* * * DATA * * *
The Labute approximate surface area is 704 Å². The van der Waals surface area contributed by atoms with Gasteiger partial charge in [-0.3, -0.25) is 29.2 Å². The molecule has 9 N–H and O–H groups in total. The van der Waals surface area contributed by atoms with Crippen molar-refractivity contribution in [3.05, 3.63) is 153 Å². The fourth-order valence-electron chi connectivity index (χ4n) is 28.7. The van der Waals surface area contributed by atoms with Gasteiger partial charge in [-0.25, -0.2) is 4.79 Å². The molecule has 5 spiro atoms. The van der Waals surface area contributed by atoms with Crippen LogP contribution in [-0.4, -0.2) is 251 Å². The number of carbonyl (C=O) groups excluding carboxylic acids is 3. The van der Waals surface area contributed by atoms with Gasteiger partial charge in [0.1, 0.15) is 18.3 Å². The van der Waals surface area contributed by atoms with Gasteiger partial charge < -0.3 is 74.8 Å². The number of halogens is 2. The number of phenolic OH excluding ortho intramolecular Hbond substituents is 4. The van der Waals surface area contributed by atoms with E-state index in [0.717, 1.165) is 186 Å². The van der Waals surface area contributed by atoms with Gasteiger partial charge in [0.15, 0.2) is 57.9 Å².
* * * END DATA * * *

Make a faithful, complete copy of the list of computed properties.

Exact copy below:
The Labute approximate surface area is 704 Å². The van der Waals surface area contributed by atoms with Gasteiger partial charge in [-0.3, -0.25) is 29.2 Å². The molecule has 9 N–H and O–H groups in total. The van der Waals surface area contributed by atoms with Crippen molar-refractivity contribution in [3.05, 3.63) is 153 Å². The fourth-order valence-electron chi connectivity index (χ4n) is 28.7. The van der Waals surface area contributed by atoms with Gasteiger partial charge in [-0.25, -0.2) is 4.79 Å². The molecule has 5 spiro atoms. The van der Waals surface area contributed by atoms with Crippen LogP contribution in [-0.4, -0.2) is 251 Å². The number of carbonyl (C=O) groups excluding carboxylic acids is 3. The van der Waals surface area contributed by atoms with Gasteiger partial charge in [0.1, 0.15) is 18.3 Å². The van der Waals surface area contributed by atoms with Gasteiger partial charge < -0.3 is 74.8 Å². The number of halogens is 2. The number of phenolic OH excluding ortho intramolecular Hbond substituents is 4. The van der Waals surface area contributed by atoms with E-state index in [0.717, 1.165) is 186 Å². The van der Waals surface area contributed by atoms with Gasteiger partial charge in [0.15, 0.2) is 57.9 Å².